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Young adult book reviews for ages 12 and up - middle school and high school students

Teach Me
by R.A. Nelson
Young adult 272 pages Razorbill August 2005 Hardcover    

With prose on fire, R. A. Nelson writes about what happens when a not-quite-adult woman experiences a very adult relationship with her senior high school English teacher.

Nine (Carolina mispronounced) is a teenager in the old tradition – she’s an intellectual, peppering her intense conversation with references to Greek literature, quantum physics, astronomy, and, as a result of Mr. Mann’s English class, poetry. Far beyond her peers in both intelligence and interests, Nine has only one friend, Schuyler, a boy with his own set of awkward talents. Like chess. One of their games: making obscure quotes the other has only moments to identify.

Their closeness shatters when Nine’s crush on her English teacher evolves into a mutual love affair complete with sexual intercourse (but only after her eighteenth birthday). Nine has never felt this way before: in love, open to other people, happy. She leaves her best friend behind in favor of a passionate, enigmatic romance that first drives her crazy in a good way and then drives her crazy in a bad way. Because, of course, it ends, roughly, and suddenly Nine needs resources she does not yet have, she needs detachment and acceptance and reason beyond her desire. Being eighteen and protected by a traditional family in a small Southern town, she has not had a chance to develop these assets. Or maybe they’re not assets but a lack; perhaps we would all be better off experiencing to the ultimate degree, maybe then we’d have enough energy to make the world a better place.

Nine’s reaction to the demise of her first romantic relationship is perhaps more extreme than many of the rest of us have experienced, but not only because of her age. She refers to a sucking sensation that afflicts her occasionally even before she meets Mr. Mann, a whining sense that she is meant for more than the stained classrooms and dull-eyed classmates that surround her. She’s a sensitive, intense person – part of what draws Mr. Mann to her.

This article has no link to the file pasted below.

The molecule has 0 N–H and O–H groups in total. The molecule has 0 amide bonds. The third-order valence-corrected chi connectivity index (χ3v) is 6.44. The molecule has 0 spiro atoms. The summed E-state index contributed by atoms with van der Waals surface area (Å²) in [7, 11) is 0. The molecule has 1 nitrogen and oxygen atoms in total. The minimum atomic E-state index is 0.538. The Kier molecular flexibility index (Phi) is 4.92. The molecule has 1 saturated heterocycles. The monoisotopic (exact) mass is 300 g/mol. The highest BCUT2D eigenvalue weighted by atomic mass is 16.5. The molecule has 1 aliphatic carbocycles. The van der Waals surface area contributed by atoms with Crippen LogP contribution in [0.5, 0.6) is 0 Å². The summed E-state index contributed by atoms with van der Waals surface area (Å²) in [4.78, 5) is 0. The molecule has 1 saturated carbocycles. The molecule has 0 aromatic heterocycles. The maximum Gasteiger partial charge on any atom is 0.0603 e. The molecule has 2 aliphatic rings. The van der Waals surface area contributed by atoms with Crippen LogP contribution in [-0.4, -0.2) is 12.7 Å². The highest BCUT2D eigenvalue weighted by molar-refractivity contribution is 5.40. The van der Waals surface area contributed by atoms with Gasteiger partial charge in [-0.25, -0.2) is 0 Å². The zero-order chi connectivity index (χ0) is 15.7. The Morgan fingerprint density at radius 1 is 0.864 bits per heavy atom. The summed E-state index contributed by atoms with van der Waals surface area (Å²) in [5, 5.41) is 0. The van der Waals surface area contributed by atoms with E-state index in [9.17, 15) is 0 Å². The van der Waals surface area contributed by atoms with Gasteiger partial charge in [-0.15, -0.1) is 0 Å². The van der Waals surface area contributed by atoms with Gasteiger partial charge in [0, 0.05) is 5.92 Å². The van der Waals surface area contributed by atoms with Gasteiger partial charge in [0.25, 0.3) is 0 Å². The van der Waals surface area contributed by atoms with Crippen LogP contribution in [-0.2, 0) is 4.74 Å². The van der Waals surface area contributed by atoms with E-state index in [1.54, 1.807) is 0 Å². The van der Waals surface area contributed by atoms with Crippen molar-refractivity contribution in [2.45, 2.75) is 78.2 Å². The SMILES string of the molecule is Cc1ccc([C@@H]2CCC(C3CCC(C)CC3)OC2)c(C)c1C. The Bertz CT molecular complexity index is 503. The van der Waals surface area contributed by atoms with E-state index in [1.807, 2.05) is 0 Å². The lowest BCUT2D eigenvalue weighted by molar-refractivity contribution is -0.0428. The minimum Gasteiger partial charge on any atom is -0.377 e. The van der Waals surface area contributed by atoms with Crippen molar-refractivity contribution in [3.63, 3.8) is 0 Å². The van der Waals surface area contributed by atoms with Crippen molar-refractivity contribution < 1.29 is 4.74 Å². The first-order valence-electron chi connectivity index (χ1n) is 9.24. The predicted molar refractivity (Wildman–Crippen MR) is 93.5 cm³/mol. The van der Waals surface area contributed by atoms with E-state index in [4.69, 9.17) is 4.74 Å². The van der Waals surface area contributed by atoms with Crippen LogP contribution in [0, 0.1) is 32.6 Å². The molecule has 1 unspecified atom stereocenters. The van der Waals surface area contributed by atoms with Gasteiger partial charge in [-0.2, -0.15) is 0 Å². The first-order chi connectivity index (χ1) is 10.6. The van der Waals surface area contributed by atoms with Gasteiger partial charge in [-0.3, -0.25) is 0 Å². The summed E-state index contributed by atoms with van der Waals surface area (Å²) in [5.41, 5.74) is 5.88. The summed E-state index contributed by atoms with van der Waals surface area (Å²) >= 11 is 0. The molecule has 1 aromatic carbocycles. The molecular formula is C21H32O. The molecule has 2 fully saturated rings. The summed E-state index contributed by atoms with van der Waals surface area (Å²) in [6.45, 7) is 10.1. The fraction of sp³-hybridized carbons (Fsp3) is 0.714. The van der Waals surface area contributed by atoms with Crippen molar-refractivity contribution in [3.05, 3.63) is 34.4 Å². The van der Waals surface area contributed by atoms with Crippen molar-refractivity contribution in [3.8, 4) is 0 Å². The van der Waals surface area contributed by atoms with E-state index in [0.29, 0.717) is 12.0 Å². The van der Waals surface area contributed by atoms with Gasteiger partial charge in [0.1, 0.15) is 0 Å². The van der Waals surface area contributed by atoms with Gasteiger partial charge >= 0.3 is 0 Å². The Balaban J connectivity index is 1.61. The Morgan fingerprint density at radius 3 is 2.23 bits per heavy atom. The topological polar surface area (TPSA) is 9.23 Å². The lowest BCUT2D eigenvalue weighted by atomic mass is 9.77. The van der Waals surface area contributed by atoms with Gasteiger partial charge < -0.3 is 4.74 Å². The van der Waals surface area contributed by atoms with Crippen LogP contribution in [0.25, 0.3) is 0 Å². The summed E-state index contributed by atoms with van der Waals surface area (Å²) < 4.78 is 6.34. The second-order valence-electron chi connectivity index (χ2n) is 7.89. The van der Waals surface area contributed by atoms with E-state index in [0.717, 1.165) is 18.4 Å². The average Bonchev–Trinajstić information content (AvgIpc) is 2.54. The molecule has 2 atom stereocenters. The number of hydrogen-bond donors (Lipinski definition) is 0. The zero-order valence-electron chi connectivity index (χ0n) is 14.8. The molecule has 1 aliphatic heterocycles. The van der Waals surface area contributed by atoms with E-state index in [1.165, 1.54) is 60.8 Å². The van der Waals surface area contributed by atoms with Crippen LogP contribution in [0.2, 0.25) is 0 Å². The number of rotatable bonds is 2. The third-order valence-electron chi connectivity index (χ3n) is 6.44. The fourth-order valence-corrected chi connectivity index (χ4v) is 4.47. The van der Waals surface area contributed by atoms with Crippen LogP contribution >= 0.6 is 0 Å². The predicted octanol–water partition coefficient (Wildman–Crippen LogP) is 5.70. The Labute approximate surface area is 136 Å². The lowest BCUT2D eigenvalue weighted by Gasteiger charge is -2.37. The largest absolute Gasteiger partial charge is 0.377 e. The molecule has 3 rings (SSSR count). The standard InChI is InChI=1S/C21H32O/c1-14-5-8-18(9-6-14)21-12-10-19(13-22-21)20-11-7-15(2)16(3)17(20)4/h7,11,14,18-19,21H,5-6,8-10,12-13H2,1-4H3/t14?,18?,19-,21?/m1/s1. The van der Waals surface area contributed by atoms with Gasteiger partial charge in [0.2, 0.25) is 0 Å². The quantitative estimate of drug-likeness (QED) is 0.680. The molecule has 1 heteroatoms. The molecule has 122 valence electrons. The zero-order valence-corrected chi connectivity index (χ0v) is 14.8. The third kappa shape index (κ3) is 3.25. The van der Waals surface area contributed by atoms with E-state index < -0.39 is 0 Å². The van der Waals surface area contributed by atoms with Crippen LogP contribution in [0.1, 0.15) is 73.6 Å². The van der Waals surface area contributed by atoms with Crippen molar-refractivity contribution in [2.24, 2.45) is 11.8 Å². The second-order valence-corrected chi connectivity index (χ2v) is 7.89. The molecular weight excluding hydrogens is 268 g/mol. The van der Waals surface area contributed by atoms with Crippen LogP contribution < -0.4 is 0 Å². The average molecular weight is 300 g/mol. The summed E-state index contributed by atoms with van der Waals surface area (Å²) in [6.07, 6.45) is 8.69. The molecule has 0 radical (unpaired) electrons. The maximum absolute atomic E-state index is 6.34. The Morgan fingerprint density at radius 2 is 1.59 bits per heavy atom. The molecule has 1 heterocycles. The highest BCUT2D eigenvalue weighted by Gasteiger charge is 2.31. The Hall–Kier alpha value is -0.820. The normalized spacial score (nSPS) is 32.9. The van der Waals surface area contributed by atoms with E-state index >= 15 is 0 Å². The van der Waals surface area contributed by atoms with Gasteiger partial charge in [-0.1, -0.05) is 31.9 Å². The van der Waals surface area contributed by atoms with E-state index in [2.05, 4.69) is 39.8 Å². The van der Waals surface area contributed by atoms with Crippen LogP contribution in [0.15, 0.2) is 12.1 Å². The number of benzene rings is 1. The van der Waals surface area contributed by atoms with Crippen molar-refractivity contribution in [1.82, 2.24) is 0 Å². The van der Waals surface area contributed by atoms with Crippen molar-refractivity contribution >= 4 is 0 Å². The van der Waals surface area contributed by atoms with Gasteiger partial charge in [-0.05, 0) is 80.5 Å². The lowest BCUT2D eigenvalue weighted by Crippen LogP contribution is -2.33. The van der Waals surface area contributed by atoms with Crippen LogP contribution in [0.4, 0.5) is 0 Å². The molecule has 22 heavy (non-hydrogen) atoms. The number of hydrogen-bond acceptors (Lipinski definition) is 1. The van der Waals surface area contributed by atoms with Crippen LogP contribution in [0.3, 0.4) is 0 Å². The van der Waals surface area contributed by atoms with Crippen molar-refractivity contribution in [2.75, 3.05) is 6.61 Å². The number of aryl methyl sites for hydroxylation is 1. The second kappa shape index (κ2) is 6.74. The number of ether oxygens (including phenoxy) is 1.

While many critics label this a story about molestation, I believe the crux of the book lies in Nine’s relationship with Schuyler, and with her parents. They are the ones watching while she sinks rapidly into a state of active despair, they are the ones who try to help her in their own ineffective way. They are the ones standing by when Nine makes her final self-rescue. Nine is not truly molested beyond the technical details: teacher sleeps with student. The balance of power does not tip to Mr. Mann because of his status as teacher, but because of his status as male, because he is the one with the most to lose, and he bails first. And in the end, Nine is the one wielding the weapon to convince her teacher, her lover, to give her what he wants the most: a reason. A gifted scientist, she only really wants the truth behind the reason he left her.

Nelson’s strength lies in pushing through the superficial shock value of his plot. Instead of getting stuck on reaction and repercussions for the community, school, and society, Nelson delves deeper into Nine’s character and reveals a young woman with a huge range of emotion and ability, not someone who garners much sympathy. Nine has no use for our sympathy. She wants our attention, she wants the reader to judge her by her actions and motives, not by her age or status as a high school student. Nelson has managed to write a character that transcends the boundaries of logistics. I appreciate these layers. Nine is one of those characters I wish I could know in real life, someone I wish, sometimes, I could have been.
Young adult book reviews for ages 12 and up - middle school and high school students

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  Andi Diehn/2005 for curled up with a good kid's book  

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